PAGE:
Acacia kenneallyi facts for kids
Quick facts for kidsAcacia kenneallyi
Priority Three — Poorly Known Taxa (DEC)
|Occurrence data from AVH|
The spindly shrub or tree typically grows to a height of 2 to 7 metres (7 to 23 ft) and has terete and glabrous branchlets that are often covered in a fine white powdery coating. Like most species of Acacia it has phyllodes rather than true leaves. The glabrous, leathery and evergreen phyllodes have a narrowly elongate-elliptic to linear shape and are straight to slightly curved with a length of 15 to 25 cm (5.9 to 9.8 in) and a width of 6 to 14 mm (0.24 to 0.55 in) and have one prominent central nerve, with a second weaker longitudinal nerve occasionally present. It blooms from May to June and produces yellow flowers. The axillary or terminal inflorescences have spherical flower-heads with a diamter of about 5 mm (0.20 in) and contain 46 to 56 densely packed golden coloured flowers. The leathery to sub-woody seed pods that form after flowering have a linear shape and are flat and straight with a length of up to around 11 cm (4.3 in) and a width of 10 to 11 mm (0.39 to 0.43 in).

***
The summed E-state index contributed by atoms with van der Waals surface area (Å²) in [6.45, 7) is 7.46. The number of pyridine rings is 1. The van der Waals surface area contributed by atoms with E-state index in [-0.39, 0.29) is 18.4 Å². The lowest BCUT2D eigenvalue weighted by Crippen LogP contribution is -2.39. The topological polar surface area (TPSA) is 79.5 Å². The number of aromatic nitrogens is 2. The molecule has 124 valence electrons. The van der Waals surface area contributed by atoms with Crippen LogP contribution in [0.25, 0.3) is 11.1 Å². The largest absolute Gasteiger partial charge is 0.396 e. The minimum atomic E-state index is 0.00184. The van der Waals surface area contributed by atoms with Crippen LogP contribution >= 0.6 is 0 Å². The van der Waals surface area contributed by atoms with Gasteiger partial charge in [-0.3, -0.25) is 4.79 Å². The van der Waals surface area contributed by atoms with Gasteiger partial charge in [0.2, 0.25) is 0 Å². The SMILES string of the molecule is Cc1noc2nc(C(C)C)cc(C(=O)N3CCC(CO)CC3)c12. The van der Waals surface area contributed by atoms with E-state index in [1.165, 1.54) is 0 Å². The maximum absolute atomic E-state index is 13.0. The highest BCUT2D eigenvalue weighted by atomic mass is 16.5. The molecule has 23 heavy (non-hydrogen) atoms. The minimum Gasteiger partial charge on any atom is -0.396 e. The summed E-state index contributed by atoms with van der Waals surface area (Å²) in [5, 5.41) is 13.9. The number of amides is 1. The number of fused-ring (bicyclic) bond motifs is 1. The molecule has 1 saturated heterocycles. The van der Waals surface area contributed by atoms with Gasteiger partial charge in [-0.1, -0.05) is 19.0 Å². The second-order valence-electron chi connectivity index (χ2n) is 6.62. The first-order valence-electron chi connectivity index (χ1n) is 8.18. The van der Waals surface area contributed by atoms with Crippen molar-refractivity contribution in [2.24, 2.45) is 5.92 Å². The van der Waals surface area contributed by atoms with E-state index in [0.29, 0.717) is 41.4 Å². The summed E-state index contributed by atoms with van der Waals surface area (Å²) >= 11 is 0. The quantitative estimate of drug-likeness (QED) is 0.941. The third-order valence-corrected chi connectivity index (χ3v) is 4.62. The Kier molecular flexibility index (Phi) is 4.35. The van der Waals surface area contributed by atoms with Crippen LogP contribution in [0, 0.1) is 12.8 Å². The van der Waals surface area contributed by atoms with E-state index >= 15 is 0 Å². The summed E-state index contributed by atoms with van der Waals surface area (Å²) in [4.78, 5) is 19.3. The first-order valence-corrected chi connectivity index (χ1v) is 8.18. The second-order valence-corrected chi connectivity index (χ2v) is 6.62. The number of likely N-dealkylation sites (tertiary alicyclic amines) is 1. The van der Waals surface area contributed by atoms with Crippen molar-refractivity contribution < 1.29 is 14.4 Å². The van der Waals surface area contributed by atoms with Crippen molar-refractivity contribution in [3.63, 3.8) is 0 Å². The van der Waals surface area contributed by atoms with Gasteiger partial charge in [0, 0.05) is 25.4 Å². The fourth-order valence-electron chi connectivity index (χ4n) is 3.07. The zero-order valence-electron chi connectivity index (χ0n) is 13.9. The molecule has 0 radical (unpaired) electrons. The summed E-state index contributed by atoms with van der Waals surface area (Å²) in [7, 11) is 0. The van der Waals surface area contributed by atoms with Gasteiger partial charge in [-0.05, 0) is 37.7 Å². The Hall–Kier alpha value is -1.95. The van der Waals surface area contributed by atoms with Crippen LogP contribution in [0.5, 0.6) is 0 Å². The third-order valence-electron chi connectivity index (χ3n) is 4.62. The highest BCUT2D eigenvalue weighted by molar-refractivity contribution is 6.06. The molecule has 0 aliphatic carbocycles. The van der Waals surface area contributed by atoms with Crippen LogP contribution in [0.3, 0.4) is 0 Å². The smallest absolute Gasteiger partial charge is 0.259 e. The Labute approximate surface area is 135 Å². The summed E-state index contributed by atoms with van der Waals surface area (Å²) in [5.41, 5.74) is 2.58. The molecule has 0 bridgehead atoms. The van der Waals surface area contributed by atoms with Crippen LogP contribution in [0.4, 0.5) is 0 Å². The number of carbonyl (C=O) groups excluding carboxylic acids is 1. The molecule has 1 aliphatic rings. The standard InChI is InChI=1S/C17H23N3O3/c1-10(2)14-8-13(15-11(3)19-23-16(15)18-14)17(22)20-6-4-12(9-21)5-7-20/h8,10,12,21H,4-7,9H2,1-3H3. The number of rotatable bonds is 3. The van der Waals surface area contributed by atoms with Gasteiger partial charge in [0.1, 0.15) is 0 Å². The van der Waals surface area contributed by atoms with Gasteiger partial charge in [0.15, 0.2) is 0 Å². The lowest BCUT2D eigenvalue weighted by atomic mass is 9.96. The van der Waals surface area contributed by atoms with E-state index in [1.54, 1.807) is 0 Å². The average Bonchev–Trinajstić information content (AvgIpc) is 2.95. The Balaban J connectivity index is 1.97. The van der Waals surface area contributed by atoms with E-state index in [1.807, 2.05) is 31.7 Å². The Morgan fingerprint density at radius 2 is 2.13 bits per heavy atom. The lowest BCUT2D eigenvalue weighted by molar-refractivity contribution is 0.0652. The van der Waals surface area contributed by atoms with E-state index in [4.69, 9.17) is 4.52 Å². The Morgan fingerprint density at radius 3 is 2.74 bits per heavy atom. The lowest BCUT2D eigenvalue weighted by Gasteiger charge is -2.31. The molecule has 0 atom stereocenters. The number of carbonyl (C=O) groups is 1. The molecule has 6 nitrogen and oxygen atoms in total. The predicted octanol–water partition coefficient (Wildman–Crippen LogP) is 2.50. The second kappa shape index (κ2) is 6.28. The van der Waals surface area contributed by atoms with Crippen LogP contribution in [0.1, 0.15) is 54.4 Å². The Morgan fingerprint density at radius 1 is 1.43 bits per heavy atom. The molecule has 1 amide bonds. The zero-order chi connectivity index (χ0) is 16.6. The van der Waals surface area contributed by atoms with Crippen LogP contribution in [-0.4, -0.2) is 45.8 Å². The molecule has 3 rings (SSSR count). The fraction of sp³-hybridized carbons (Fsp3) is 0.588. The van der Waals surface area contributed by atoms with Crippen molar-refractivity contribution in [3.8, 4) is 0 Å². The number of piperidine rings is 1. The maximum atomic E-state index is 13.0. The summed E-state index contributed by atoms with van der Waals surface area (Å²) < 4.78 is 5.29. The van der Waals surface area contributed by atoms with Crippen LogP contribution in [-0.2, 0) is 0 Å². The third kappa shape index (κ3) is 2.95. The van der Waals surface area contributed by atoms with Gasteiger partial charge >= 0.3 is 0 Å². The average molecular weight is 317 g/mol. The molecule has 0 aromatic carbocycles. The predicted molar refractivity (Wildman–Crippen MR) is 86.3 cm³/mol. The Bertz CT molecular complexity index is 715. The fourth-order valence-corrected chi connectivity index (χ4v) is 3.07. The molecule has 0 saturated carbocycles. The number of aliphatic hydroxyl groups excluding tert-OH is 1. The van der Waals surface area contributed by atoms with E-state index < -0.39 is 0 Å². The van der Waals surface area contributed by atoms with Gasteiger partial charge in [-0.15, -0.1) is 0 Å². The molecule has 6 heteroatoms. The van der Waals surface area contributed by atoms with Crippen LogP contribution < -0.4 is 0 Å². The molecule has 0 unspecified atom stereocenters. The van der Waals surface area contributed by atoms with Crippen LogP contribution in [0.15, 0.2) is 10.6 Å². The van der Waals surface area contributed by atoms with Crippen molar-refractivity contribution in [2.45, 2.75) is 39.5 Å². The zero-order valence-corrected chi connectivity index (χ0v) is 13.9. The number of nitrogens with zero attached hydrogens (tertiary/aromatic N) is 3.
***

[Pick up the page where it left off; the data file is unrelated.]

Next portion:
It is native to an area in the Kimberely, region of Western Australia where it is commonly situated in areas of sandstone or dolerite growing in skeletal sandy soils. It is mostly found on the Bonaparte Archipelago and parts of the nearby mainland and also off-shore including on Heywood Island and Bigge Island as a part of Eucalyptus woodland communities.
Acacia kenneallyi Facts for Kids. Kiddle Encyclopedia.